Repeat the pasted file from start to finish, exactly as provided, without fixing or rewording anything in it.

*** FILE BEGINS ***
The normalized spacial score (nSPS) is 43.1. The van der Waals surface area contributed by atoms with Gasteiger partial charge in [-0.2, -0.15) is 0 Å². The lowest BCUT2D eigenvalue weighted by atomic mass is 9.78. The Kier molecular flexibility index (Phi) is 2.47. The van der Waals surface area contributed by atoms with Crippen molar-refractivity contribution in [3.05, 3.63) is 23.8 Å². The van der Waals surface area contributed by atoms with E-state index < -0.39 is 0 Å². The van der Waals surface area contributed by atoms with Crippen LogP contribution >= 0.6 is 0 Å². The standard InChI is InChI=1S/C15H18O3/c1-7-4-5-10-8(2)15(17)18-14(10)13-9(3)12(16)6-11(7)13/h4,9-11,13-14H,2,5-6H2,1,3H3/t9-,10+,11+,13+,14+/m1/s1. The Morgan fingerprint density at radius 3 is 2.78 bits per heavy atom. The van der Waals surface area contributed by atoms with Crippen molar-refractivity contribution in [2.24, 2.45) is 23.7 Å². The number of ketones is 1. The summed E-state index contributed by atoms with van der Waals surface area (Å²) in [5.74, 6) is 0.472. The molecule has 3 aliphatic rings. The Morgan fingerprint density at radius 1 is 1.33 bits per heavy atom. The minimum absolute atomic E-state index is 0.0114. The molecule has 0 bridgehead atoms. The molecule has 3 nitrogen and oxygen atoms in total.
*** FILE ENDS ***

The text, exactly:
The normalized spacial score (nSPS) is 43.1. The van der Waals surface area contributed by atoms with Gasteiger partial charge in [-0.2, -0.15) is 0 Å². The lowest BCUT2D eigenvalue weighted by atomic mass is 9.78. The Kier molecular flexibility index (Phi) is 2.47. The van der Waals surface area contributed by atoms with Crippen molar-refractivity contribution in [3.05, 3.63) is 23.8 Å². The van der Waals surface area contributed by atoms with E-state index < -0.39 is 0 Å². The van der Waals surface area contributed by atoms with Crippen LogP contribution >= 0.6 is 0 Å². The standard InChI is InChI=1S/C15H18O3/c1-7-4-5-10-8(2)15(17)18-14(10)13-9(3)12(16)6-11(7)13/h4,9-11,13-14H,2,5-6H2,1,3H3/t9-,10+,11+,13+,14+/m1/s1. The Morgan fingerprint density at radius 3 is 2.78 bits per heavy atom. The van der Waals surface area contributed by atoms with Crippen molar-refractivity contribution in [2.24, 2.45) is 23.7 Å². The number of ketones is 1. The summed E-state index contributed by atoms with van der Waals surface area (Å²) in [5.74, 6) is 0.472. The molecule has 3 aliphatic rings. The Morgan fingerprint density at radius 1 is 1.33 bits per heavy atom. The minimum absolute atomic E-state index is 0.0114. The molecule has 0 bridgehead atoms. The molecule has 3 nitrogen and oxygen atoms in total.